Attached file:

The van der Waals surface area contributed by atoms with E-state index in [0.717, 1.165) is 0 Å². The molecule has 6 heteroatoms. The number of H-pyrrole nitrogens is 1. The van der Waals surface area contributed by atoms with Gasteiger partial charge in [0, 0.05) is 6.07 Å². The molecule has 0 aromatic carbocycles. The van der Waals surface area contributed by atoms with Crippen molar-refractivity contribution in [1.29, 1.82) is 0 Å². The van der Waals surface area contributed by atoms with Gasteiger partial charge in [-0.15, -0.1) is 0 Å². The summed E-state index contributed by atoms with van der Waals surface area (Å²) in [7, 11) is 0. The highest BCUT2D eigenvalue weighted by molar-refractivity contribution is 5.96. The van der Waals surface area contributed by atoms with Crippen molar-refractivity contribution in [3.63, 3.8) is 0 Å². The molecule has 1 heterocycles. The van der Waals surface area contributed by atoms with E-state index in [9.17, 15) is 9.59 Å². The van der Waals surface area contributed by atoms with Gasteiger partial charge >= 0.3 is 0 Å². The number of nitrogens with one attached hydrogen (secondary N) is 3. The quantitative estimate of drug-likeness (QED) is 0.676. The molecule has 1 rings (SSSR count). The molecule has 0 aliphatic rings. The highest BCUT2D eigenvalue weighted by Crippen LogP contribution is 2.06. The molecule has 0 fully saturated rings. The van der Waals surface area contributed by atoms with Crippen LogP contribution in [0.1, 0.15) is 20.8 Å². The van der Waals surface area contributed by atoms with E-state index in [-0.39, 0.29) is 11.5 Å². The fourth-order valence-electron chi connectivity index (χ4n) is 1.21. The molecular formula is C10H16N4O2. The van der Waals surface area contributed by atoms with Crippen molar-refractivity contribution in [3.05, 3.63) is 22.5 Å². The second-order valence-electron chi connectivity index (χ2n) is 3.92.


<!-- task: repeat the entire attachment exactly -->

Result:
The van der Waals surface area contributed by atoms with E-state index in [0.717, 1.165) is 0 Å². The molecule has 6 heteroatoms. The number of H-pyrrole nitrogens is 1. The van der Waals surface area contributed by atoms with Gasteiger partial charge in [0, 0.05) is 6.07 Å². The molecule has 0 aromatic carbocycles. The van der Waals surface area contributed by atoms with Crippen molar-refractivity contribution in [1.29, 1.82) is 0 Å². The van der Waals surface area contributed by atoms with Gasteiger partial charge in [-0.15, -0.1) is 0 Å². The summed E-state index contributed by atoms with van der Waals surface area (Å²) in [7, 11) is 0. The highest BCUT2D eigenvalue weighted by molar-refractivity contribution is 5.96. The van der Waals surface area contributed by atoms with Crippen molar-refractivity contribution in [3.63, 3.8) is 0 Å². The molecule has 1 heterocycles. The van der Waals surface area contributed by atoms with E-state index in [9.17, 15) is 9.59 Å². The van der Waals surface area contributed by atoms with Gasteiger partial charge >= 0.3 is 0 Å². The number of nitrogens with one attached hydrogen (secondary N) is 3. The quantitative estimate of drug-likeness (QED) is 0.676. The molecule has 1 rings (SSSR count). The molecule has 0 aliphatic rings. The highest BCUT2D eigenvalue weighted by Crippen LogP contribution is 2.06. The molecule has 0 fully saturated rings. The van der Waals surface area contributed by atoms with Crippen LogP contribution in [0.1, 0.15) is 20.8 Å². The van der Waals surface area contributed by atoms with E-state index in [-0.39, 0.29) is 11.5 Å². The fourth-order valence-electron chi connectivity index (χ4n) is 1.21. The molecular formula is C10H16N4O2. The van der Waals surface area contributed by atoms with Crippen molar-refractivity contribution in [3.05, 3.63) is 22.5 Å². The second-order valence-electron chi connectivity index (χ2n) is 3.92.